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Why oil's recovery may not be rocket fuel for the UK

26 June 2018

10:12 AM

26 June 2018

10:12 AM

People respond to incentives. And in market economies, few incentives top profits. In the energy industry, oil prices are a crucial determinant of drillers’ profits — and therefore, their behaviour. When a supply glut crushed Brent crude oil prices by -77 per cent from June 2014 to January 2016, drillers focused on areas where they could reduce costs, shuttering rigs they couldn’t run profitably.[i] Yet now, with prices snapping back 194 per cent from their low, incentives have changed.[ii] And, accordingly, oil drillers are deploying assets globally, putting rigs back to work and expanding activity. Seeing that, you may wonder if UK production is due for an upturn, boosting the British economy with it. But in our view, it is unlikely oil’s upturn will have a marked effect on UK production absent much higher prices, which we don’t expect.

During oil’s two-year downturn, production and activity were hard hit globally. According to oil services firm Baker Hughes, an average 3,578 rigs were active per month drilling for oil and gas globally in 2014.[iii] In 2016, after oil’s collapse, this was down to an average 1,593 rigs — that is how drastically drillers curtailed activity. But now, with prices up, activity is rebounding. An average 2,162 rigs have been active each month this year to date.

Yet despite the upswing, UK drilling activity is lagging. In May, for example, Baker Hughes’s tally showed only five rigs active in UK waters.[iv] Unlike most of the world, this is down from a year ago, when ten rigs drilled for oil and gas off the UK’s shores.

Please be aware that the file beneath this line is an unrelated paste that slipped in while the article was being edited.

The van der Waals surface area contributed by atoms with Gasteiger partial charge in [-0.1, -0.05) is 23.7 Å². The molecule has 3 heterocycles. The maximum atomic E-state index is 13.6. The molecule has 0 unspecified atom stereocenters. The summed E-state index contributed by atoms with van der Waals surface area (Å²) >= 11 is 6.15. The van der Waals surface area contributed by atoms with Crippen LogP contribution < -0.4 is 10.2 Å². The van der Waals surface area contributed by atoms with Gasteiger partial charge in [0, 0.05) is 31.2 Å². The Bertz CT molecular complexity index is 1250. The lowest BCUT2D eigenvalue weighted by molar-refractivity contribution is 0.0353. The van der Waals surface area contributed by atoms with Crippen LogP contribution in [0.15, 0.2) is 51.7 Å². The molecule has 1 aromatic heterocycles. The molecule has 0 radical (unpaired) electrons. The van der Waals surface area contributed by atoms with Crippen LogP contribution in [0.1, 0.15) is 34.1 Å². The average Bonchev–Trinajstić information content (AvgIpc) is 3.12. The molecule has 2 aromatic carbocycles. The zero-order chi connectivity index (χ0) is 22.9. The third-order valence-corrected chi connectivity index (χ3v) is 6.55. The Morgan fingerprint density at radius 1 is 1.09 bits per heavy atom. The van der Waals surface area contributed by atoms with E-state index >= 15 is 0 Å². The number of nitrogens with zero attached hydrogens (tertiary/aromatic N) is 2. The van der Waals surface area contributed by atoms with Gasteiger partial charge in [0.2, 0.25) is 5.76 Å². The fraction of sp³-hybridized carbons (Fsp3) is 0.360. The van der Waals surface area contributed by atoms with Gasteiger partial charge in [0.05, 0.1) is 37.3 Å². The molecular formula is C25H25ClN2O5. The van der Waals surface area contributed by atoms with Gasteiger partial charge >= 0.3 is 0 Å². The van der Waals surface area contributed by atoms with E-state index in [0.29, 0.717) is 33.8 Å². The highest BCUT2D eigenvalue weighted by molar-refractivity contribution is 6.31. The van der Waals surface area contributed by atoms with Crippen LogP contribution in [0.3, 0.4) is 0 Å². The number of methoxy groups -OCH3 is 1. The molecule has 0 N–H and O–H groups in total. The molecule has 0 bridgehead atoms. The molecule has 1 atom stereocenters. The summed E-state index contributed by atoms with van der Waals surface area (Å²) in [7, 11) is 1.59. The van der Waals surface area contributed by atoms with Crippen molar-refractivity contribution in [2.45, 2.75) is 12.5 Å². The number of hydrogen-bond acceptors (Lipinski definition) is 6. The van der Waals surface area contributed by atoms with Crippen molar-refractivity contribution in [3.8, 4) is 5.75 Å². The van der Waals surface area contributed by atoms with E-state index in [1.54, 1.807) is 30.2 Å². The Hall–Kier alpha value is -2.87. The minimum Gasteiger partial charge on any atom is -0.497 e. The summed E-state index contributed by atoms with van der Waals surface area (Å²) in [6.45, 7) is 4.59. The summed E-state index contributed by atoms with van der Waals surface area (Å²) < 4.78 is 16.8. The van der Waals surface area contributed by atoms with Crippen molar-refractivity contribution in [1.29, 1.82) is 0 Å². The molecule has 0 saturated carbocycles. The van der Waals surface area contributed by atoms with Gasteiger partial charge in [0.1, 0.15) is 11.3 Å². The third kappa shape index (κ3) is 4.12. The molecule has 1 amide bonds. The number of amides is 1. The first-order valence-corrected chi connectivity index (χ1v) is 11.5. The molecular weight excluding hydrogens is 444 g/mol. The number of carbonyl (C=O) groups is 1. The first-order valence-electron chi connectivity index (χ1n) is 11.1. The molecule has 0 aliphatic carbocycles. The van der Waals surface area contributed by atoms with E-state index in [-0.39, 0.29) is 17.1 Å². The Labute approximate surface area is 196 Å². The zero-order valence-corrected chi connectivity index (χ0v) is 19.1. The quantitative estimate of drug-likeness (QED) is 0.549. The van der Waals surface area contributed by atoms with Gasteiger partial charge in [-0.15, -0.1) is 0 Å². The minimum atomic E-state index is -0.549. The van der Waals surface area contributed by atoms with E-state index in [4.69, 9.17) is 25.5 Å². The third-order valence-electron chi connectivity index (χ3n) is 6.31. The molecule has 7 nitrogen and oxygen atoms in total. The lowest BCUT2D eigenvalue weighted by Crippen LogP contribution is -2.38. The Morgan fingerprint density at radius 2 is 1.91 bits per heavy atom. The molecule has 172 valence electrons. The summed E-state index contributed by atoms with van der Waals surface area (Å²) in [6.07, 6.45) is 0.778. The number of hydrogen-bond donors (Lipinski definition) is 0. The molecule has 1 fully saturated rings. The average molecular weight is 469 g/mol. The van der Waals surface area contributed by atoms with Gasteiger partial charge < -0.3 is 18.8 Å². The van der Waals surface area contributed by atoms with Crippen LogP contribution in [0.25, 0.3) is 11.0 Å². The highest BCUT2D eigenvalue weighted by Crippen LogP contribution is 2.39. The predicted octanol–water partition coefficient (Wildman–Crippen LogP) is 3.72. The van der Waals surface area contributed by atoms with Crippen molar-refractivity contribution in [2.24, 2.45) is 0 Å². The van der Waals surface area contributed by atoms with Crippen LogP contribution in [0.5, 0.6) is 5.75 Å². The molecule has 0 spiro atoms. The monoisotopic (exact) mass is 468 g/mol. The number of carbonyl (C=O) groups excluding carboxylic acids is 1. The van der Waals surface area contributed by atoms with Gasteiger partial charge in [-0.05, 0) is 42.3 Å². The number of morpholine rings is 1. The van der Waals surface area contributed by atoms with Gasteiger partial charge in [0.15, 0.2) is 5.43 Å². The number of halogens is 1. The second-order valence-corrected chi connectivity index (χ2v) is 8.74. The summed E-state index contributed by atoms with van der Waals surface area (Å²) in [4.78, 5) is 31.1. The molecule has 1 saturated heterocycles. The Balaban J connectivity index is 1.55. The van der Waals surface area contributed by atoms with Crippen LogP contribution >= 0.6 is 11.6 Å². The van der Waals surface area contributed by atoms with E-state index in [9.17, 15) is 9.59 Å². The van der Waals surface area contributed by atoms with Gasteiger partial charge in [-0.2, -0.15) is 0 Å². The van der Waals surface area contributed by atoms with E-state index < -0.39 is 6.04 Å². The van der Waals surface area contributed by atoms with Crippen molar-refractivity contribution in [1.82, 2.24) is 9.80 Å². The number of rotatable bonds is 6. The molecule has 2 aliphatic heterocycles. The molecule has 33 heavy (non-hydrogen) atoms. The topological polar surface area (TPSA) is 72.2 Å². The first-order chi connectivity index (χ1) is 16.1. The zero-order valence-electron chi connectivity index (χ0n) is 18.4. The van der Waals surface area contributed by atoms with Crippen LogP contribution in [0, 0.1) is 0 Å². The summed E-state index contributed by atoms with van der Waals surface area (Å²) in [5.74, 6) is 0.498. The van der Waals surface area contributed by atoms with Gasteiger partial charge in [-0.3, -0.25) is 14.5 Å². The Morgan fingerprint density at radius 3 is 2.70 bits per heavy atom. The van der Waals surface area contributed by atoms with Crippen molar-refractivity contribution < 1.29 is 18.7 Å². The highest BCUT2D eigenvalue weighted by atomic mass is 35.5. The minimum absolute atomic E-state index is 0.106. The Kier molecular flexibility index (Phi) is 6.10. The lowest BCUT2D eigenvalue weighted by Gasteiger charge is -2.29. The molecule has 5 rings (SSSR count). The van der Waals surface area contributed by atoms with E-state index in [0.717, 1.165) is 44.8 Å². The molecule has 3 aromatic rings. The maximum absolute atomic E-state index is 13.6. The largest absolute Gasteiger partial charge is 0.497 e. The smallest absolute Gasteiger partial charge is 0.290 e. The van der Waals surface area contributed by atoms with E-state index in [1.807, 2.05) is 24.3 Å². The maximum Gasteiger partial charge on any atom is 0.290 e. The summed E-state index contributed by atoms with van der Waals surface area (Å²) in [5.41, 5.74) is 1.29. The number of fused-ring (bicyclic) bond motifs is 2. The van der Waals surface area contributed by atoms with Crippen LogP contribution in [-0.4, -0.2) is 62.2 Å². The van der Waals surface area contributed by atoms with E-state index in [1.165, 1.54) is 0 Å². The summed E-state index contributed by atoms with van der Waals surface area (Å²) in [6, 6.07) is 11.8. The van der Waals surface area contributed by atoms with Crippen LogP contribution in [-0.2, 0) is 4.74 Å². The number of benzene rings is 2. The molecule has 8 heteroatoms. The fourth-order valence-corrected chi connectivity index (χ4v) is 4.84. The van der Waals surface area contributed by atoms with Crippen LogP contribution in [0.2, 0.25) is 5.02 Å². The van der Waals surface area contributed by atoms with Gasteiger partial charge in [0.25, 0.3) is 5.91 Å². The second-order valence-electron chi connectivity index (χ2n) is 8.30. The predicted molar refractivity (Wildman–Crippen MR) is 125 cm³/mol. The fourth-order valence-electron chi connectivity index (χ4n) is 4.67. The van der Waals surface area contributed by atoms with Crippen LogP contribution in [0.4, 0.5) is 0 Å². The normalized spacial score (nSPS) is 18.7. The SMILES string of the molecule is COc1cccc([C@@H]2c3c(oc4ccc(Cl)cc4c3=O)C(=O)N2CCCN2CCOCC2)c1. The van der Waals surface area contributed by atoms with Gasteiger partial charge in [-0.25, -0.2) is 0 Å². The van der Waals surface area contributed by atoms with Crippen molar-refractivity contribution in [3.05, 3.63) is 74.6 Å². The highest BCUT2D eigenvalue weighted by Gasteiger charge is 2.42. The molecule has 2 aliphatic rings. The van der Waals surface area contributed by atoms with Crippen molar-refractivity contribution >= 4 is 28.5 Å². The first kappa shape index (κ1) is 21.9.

It seems as though activity is perking a bit lately, though. In late May, the UK Oil and Gas Authority (OGA) published the results of its latest licensing rights auction. These bids, in which oil firms aim to acquire exclusive rights to search for oil in a designated section of the UK continental shelf from the government, have garnered little interest in recent years, tied to low oil prices. But in May, OGA announced it sold 123 licenses.[v] The OGA called this ‘transformational’. OGA Chief Dr Andy Samuel said: ‘The UKCS [continental shelf] is back. Big questions facing the basin have been answered in this round. Exploration is very much alive with lots of prospects generated and new wells to be drilled.’

Sounds rosy. But we doubt the staying power. Many UK North Sea oil fields, in operation for decades, are nearing the end of their operational lifespans. This is  why UK rig activity has been trending down for the past three decades. (Exhibit 1)

Exhibit 1: UK offshore rig count


Source: GE Baker Hughes International Rig Count, January 1982 – May 2018 (full data series).